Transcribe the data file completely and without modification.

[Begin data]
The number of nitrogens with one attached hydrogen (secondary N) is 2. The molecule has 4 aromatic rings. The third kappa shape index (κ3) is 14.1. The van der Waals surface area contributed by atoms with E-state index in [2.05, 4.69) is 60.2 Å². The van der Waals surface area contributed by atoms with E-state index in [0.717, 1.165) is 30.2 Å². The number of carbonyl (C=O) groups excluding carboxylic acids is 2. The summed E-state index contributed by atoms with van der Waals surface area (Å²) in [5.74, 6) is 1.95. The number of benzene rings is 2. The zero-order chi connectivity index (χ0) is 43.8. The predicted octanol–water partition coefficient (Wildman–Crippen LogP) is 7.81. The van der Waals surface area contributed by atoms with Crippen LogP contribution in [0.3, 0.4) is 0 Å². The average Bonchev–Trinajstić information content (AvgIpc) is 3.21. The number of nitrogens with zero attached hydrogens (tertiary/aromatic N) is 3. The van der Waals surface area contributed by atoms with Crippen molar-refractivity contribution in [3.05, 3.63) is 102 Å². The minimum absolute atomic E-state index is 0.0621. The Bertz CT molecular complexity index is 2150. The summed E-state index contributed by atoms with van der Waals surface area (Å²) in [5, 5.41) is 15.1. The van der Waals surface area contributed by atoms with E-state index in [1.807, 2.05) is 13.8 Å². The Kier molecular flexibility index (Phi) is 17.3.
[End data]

The number of nitrogens with one attached hydrogen (secondary N) is 2. The molecule has 4 aromatic rings. The third kappa shape index (κ3) is 14.1. The van der Waals surface area contributed by atoms with E-state index in [2.05, 4.69) is 60.2 Å². The van der Waals surface area contributed by atoms with E-state index in [0.717, 1.165) is 30.2 Å². The number of carbonyl (C=O) groups excluding carboxylic acids is 2. The summed E-state index contributed by atoms with van der Waals surface area (Å²) in [5.74, 6) is 1.95. The number of benzene rings is 2. The zero-order chi connectivity index (χ0) is 43.8. The predicted octanol–water partition coefficient (Wildman–Crippen LogP) is 7.81. The van der Waals surface area contributed by atoms with Crippen LogP contribution in [0.3, 0.4) is 0 Å². The average Bonchev–Trinajstić information content (AvgIpc) is 3.21. The number of nitrogens with zero attached hydrogens (tertiary/aromatic N) is 3. The van der Waals surface area contributed by atoms with Crippen molar-refractivity contribution in [3.05, 3.63) is 102 Å². The minimum absolute atomic E-state index is 0.0621. The Bertz CT molecular complexity index is 2150. The summed E-state index contributed by atoms with van der Waals surface area (Å²) in [5, 5.41) is 15.1. The van der Waals surface area contributed by atoms with E-state index in [1.807, 2.05) is 13.8 Å². The Kier molecular flexibility index (Phi) is 17.3.